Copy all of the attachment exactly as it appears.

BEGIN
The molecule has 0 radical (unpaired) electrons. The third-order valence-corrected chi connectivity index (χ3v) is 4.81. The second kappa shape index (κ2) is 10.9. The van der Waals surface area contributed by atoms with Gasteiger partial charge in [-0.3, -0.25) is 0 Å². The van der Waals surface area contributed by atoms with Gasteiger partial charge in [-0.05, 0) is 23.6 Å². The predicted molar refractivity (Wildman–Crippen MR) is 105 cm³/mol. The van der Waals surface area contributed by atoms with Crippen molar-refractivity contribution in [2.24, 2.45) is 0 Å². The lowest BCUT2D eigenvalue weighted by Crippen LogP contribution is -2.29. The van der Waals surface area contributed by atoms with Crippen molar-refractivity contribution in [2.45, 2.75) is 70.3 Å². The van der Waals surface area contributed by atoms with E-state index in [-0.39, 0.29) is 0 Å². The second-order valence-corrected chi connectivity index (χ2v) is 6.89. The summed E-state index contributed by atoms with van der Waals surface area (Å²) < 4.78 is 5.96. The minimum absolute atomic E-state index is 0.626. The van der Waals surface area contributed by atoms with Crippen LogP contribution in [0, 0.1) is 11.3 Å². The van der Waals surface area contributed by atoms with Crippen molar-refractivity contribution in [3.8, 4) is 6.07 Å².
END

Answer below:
The molecule has 0 radical (unpaired) electrons. The third-order valence-corrected chi connectivity index (χ3v) is 4.81. The second kappa shape index (κ2) is 10.9. The van der Waals surface area contributed by atoms with Gasteiger partial charge in [-0.3, -0.25) is 0 Å². The van der Waals surface area contributed by atoms with Gasteiger partial charge in [-0.05, 0) is 23.6 Å². The predicted molar refractivity (Wildman–Crippen MR) is 105 cm³/mol. The van der Waals surface area contributed by atoms with Crippen molar-refractivity contribution in [2.24, 2.45) is 0 Å². The lowest BCUT2D eigenvalue weighted by Crippen LogP contribution is -2.29. The van der Waals surface area contributed by atoms with Crippen molar-refractivity contribution in [2.45, 2.75) is 70.3 Å². The van der Waals surface area contributed by atoms with E-state index in [-0.39, 0.29) is 0 Å². The second-order valence-corrected chi connectivity index (χ2v) is 6.89. The summed E-state index contributed by atoms with van der Waals surface area (Å²) < 4.78 is 5.96. The minimum absolute atomic E-state index is 0.626. The van der Waals surface area contributed by atoms with Crippen LogP contribution in [0, 0.1) is 11.3 Å². The van der Waals surface area contributed by atoms with Crippen molar-refractivity contribution in [3.8, 4) is 6.07 Å².